I previously wrote about Edith Windsor, who was required to pay $350,000 of estate taxes because her deceased spouse was a woman rather than a man. This tax was caused by the Defense of Marriage Act (“DOMA”), which classifies same sex married couples as unmarried for purposes of federal taxation and various benefits.
President Obama has decided that certain portions of DOMA are unconstitutional and has directed the Justice Department to stop defending the law in court, including the pending appeal in the Windsor case.
There are many people who agree with the President’s assessment of the constitutionality of DOMA. Nevertheless, it is not the President’s job to determine the constitutionality of laws that have been enacted. Laws may be changed by Congress or ruled to be unconstitutional by the judicial branch of the government. It would create chaos if the President is allowed to prohibit enforcement of laws that he does not like.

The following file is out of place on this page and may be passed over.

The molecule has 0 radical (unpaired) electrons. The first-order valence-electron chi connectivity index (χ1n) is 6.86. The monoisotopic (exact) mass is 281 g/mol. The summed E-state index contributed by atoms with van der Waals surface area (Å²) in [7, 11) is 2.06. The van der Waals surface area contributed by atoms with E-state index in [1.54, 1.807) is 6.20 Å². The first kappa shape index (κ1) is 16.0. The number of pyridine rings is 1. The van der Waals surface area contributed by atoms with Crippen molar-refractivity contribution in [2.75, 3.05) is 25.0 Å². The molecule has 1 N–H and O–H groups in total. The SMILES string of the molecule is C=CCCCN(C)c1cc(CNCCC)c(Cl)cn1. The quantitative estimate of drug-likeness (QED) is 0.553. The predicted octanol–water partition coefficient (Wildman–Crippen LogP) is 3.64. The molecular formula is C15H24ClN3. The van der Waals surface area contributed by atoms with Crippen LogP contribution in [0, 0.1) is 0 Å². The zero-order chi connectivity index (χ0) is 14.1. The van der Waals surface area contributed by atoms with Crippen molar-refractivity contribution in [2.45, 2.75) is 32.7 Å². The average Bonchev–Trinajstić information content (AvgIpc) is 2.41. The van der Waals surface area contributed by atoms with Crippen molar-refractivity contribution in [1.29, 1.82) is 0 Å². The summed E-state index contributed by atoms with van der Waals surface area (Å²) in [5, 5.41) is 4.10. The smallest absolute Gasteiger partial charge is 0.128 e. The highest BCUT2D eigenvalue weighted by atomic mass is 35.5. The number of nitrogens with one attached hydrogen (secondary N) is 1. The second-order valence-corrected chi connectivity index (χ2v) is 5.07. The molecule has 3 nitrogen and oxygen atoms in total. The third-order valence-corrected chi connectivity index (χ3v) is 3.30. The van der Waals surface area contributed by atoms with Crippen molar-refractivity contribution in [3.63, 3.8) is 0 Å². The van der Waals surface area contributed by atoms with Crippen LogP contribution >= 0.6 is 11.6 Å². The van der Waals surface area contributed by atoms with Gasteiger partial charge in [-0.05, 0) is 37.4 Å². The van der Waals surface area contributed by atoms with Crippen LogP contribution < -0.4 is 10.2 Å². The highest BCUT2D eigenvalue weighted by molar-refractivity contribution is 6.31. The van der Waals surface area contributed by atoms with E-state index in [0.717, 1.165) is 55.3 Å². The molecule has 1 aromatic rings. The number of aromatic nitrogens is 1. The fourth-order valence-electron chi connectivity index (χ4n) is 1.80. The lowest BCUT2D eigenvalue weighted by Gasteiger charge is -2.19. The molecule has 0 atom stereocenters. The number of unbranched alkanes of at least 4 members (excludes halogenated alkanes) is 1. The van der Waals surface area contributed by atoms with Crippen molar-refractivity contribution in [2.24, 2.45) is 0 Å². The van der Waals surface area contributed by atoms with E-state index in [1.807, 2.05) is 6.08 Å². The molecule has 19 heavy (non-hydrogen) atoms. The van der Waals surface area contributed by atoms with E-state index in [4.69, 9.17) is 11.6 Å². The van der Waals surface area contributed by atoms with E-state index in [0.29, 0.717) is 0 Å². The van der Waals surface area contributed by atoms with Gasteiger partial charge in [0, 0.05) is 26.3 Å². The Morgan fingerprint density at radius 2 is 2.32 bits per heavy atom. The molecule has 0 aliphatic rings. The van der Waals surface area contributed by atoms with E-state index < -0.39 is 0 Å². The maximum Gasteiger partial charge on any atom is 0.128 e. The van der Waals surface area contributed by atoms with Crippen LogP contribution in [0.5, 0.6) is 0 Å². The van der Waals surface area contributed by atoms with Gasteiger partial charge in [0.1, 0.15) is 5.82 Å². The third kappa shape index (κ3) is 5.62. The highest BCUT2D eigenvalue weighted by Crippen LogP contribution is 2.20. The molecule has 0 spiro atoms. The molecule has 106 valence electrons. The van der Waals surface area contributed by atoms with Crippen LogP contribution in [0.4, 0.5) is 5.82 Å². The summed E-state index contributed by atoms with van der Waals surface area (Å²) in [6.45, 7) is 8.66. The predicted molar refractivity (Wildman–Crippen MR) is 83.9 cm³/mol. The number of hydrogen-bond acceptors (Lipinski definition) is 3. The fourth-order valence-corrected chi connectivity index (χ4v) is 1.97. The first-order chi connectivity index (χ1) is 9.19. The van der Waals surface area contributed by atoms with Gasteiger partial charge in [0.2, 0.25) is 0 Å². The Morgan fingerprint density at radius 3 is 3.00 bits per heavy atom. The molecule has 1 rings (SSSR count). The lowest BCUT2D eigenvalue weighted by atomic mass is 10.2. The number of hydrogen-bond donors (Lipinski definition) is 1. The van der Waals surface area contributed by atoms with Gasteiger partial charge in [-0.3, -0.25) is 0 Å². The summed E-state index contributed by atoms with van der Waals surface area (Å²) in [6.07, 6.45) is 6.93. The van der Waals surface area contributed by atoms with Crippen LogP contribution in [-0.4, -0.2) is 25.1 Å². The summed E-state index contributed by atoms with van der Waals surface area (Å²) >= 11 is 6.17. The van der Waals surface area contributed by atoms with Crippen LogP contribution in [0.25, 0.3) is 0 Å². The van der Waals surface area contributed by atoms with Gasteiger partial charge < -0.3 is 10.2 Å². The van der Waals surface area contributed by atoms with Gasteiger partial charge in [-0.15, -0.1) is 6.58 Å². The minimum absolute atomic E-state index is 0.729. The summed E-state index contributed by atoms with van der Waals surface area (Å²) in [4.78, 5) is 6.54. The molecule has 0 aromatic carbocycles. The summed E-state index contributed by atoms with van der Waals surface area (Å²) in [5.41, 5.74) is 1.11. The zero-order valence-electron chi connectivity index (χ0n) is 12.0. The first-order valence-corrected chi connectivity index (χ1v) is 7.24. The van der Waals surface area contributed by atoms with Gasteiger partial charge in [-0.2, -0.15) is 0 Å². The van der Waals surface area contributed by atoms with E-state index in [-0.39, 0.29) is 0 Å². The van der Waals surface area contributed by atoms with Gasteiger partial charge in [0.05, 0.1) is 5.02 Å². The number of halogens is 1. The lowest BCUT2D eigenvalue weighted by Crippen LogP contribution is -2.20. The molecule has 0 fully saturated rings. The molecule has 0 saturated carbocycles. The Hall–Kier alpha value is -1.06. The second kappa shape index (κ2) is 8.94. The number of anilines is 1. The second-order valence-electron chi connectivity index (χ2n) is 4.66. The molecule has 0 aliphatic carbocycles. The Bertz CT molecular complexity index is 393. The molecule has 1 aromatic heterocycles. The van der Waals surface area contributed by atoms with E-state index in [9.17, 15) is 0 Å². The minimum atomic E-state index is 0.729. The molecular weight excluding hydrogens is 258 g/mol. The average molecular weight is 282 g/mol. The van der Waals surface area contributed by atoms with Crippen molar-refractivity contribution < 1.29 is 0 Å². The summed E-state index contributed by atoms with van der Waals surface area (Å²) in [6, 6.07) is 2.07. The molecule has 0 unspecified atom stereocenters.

If DOMA is overturned by Congress or the U.S. Supreme Court, this will be a watershed event for same sex married couples. There are numerous tax and non-tax benefits provided to couples who are treated as married by the federal government.